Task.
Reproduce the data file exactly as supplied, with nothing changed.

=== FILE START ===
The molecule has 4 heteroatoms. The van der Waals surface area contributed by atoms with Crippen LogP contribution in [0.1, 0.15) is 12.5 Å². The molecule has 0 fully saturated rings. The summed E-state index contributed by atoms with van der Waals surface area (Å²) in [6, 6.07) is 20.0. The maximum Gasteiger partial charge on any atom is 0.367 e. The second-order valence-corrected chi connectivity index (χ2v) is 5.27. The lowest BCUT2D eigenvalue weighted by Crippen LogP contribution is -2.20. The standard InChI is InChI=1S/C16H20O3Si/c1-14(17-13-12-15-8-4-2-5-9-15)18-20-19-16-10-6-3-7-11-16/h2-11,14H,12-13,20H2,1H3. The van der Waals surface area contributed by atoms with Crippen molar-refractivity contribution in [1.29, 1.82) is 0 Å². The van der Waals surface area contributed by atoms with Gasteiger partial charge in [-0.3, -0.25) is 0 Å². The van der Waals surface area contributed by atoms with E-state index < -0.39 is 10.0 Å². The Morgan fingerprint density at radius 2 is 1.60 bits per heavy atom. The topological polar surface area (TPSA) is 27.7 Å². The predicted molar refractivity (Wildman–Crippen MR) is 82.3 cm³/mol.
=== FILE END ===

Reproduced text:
The molecule has 4 heteroatoms. The van der Waals surface area contributed by atoms with Crippen LogP contribution in [0.1, 0.15) is 12.5 Å². The molecule has 0 fully saturated rings. The summed E-state index contributed by atoms with van der Waals surface area (Å²) in [6, 6.07) is 20.0. The maximum Gasteiger partial charge on any atom is 0.367 e. The second-order valence-corrected chi connectivity index (χ2v) is 5.27. The lowest BCUT2D eigenvalue weighted by Crippen LogP contribution is -2.20. The standard InChI is InChI=1S/C16H20O3Si/c1-14(17-13-12-15-8-4-2-5-9-15)18-20-19-16-10-6-3-7-11-16/h2-11,14H,12-13,20H2,1H3. The van der Waals surface area contributed by atoms with Crippen molar-refractivity contribution in [1.29, 1.82) is 0 Å². The van der Waals surface area contributed by atoms with Gasteiger partial charge in [-0.3, -0.25) is 0 Å². The van der Waals surface area contributed by atoms with E-state index < -0.39 is 10.0 Å². The Morgan fingerprint density at radius 2 is 1.60 bits per heavy atom. The topological polar surface area (TPSA) is 27.7 Å². The predicted molar refractivity (Wildman–Crippen MR) is 82.3 cm³/mol.